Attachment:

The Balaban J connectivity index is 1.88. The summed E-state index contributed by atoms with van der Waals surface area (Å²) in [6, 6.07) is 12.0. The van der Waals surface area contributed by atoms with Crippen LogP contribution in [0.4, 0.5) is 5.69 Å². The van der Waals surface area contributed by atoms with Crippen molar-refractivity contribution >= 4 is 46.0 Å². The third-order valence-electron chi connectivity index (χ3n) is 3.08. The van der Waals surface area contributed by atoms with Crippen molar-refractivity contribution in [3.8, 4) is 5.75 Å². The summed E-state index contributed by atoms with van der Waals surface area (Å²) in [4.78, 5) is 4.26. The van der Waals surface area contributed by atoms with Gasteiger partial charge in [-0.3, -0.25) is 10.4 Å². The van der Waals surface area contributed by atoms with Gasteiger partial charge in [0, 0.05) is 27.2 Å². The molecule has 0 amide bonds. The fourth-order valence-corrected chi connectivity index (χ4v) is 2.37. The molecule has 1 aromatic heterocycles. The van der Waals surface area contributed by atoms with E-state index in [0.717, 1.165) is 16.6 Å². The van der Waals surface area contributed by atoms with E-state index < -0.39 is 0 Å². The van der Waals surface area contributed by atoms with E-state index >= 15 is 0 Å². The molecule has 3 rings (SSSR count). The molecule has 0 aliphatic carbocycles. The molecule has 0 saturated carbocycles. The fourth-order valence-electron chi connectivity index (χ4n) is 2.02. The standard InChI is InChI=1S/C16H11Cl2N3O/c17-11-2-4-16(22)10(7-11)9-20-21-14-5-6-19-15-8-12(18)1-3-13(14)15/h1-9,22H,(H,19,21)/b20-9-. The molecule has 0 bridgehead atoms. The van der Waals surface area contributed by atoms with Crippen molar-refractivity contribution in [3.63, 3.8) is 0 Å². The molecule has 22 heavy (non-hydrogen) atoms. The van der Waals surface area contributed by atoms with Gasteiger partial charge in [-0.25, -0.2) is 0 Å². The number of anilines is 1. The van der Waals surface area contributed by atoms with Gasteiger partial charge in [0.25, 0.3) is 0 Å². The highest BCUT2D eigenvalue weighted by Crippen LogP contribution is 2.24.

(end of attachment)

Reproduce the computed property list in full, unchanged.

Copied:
The Balaban J connectivity index is 1.88. The summed E-state index contributed by atoms with van der Waals surface area (Å²) in [6, 6.07) is 12.0. The van der Waals surface area contributed by atoms with Crippen LogP contribution in [0.4, 0.5) is 5.69 Å². The van der Waals surface area contributed by atoms with Crippen molar-refractivity contribution >= 4 is 46.0 Å². The third-order valence-electron chi connectivity index (χ3n) is 3.08. The van der Waals surface area contributed by atoms with Crippen molar-refractivity contribution in [3.8, 4) is 5.75 Å². The summed E-state index contributed by atoms with van der Waals surface area (Å²) in [4.78, 5) is 4.26. The van der Waals surface area contributed by atoms with Gasteiger partial charge in [-0.3, -0.25) is 10.4 Å². The van der Waals surface area contributed by atoms with Gasteiger partial charge in [0, 0.05) is 27.2 Å². The molecule has 0 amide bonds. The fourth-order valence-corrected chi connectivity index (χ4v) is 2.37. The molecule has 1 aromatic heterocycles. The van der Waals surface area contributed by atoms with E-state index in [0.717, 1.165) is 16.6 Å². The van der Waals surface area contributed by atoms with E-state index < -0.39 is 0 Å². The van der Waals surface area contributed by atoms with E-state index >= 15 is 0 Å². The molecule has 3 rings (SSSR count). The molecule has 0 aliphatic carbocycles. The molecule has 0 saturated carbocycles. The fourth-order valence-electron chi connectivity index (χ4n) is 2.02. The standard InChI is InChI=1S/C16H11Cl2N3O/c17-11-2-4-16(22)10(7-11)9-20-21-14-5-6-19-15-8-12(18)1-3-13(14)15/h1-9,22H,(H,19,21)/b20-9-. The molecule has 0 bridgehead atoms. The van der Waals surface area contributed by atoms with Crippen molar-refractivity contribution in [3.63, 3.8) is 0 Å². The molecule has 22 heavy (non-hydrogen) atoms. The van der Waals surface area contributed by atoms with Gasteiger partial charge in [-0.25, -0.2) is 0 Å². The number of anilines is 1. The van der Waals surface area contributed by atoms with Gasteiger partial charge in [0.25, 0.3) is 0 Å². The highest BCUT2D eigenvalue weighted by Crippen LogP contribution is 2.24.